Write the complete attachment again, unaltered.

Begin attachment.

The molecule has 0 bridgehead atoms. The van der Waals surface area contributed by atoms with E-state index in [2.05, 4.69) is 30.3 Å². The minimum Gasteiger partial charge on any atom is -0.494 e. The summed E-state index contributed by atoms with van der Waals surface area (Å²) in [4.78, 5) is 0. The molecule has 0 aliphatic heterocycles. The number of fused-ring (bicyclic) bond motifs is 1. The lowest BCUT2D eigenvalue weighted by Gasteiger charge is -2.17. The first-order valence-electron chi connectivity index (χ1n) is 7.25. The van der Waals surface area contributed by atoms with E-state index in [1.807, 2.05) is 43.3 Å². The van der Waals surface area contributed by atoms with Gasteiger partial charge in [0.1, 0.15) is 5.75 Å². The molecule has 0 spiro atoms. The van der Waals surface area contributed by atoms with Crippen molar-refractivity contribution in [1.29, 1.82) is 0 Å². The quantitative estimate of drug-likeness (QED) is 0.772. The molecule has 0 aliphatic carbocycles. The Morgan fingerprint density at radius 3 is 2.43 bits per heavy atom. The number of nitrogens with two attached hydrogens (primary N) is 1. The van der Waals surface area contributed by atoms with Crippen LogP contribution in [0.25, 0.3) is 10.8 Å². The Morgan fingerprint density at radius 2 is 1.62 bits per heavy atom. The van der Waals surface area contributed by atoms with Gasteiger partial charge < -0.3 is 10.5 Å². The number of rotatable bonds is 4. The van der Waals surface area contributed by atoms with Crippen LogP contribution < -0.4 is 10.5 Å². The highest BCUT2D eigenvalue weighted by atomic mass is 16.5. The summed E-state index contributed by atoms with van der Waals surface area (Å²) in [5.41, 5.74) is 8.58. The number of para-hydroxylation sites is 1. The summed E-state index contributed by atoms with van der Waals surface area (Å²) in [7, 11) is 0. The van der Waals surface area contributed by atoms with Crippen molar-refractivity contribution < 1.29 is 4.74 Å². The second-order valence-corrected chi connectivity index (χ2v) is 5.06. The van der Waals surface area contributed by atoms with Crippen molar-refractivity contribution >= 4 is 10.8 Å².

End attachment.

The molecule has 0 bridgehead atoms. The van der Waals surface area contributed by atoms with E-state index in [2.05, 4.69) is 30.3 Å². The minimum Gasteiger partial charge on any atom is -0.494 e. The summed E-state index contributed by atoms with van der Waals surface area (Å²) in [4.78, 5) is 0. The molecule has 0 aliphatic heterocycles. The number of fused-ring (bicyclic) bond motifs is 1. The lowest BCUT2D eigenvalue weighted by Gasteiger charge is -2.17. The first-order valence-electron chi connectivity index (χ1n) is 7.25. The van der Waals surface area contributed by atoms with E-state index in [1.807, 2.05) is 43.3 Å². The van der Waals surface area contributed by atoms with Gasteiger partial charge in [0.1, 0.15) is 5.75 Å². The molecule has 0 spiro atoms. The van der Waals surface area contributed by atoms with Crippen molar-refractivity contribution in [1.29, 1.82) is 0 Å². The quantitative estimate of drug-likeness (QED) is 0.772. The molecule has 0 aliphatic carbocycles. The Morgan fingerprint density at radius 3 is 2.43 bits per heavy atom. The number of nitrogens with two attached hydrogens (primary N) is 1. The van der Waals surface area contributed by atoms with Crippen LogP contribution in [0.25, 0.3) is 10.8 Å². The Morgan fingerprint density at radius 2 is 1.62 bits per heavy atom. The van der Waals surface area contributed by atoms with Gasteiger partial charge < -0.3 is 10.5 Å². The number of rotatable bonds is 4. The van der Waals surface area contributed by atoms with Crippen LogP contribution < -0.4 is 10.5 Å². The highest BCUT2D eigenvalue weighted by atomic mass is 16.5. The summed E-state index contributed by atoms with van der Waals surface area (Å²) in [5.41, 5.74) is 8.58. The number of para-hydroxylation sites is 1. The summed E-state index contributed by atoms with van der Waals surface area (Å²) in [7, 11) is 0. The van der Waals surface area contributed by atoms with Crippen molar-refractivity contribution < 1.29 is 4.74 Å². The second-order valence-corrected chi connectivity index (χ2v) is 5.06. The van der Waals surface area contributed by atoms with Crippen molar-refractivity contribution >= 4 is 10.8 Å².